Trophy Art Set Free

The St Petersburg Times 31 August 2004

A 400-year-old painting by Flemish master Peter Paul Rubens that had been held in a Moscow museum while the Prosecutor’s Office decided if it could be legally handed back to Germany has been released to its owner after finding it was legally purchased, Interfax reported Friday, quoting Vladimir Logvinenko, a businessman and art collector.

The release of Rubens’ “Tarquin and Lucretia” means it was purchased legally, Interfax cited the businessman as saying, although the German government considers it “trophy art” and had pressed Russian authorities to prosecute Logvinenko. Logvinenko took possession of the painting recently.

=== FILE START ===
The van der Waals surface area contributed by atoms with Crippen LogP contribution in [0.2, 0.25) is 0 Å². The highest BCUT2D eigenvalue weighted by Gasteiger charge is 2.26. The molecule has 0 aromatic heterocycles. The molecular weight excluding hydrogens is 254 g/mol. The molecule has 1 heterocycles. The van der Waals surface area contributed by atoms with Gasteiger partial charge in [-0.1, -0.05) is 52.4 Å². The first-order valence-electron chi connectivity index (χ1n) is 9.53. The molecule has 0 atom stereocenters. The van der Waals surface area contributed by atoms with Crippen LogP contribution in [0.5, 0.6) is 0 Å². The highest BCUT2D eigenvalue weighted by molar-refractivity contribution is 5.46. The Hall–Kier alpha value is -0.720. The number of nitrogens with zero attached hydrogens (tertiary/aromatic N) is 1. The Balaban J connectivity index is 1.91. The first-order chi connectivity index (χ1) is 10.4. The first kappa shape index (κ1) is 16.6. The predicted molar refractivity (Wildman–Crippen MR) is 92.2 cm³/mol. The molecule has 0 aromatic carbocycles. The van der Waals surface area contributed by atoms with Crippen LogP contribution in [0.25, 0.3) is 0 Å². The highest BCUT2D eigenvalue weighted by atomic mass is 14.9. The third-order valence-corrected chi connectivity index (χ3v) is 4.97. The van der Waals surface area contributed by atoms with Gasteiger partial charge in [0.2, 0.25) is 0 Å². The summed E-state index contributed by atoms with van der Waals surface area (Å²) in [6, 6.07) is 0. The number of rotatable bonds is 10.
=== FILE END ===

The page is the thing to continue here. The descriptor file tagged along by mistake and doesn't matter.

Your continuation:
“I, in my turn, have handed over the painting to the [St. Petersburg’s State] Hermitage, according to an agreement I had reached with the museum earlier. Today it was already sent there,” Logvinenko said.

The painting was exhibited in Potsdam Art Gallery before 1942 it was taken by to the cottage of a lover of Joseph Goebbels. It was then taken to Russia by an officer of the Soviet army and sold several times before coming into Logvinenko’s possession.
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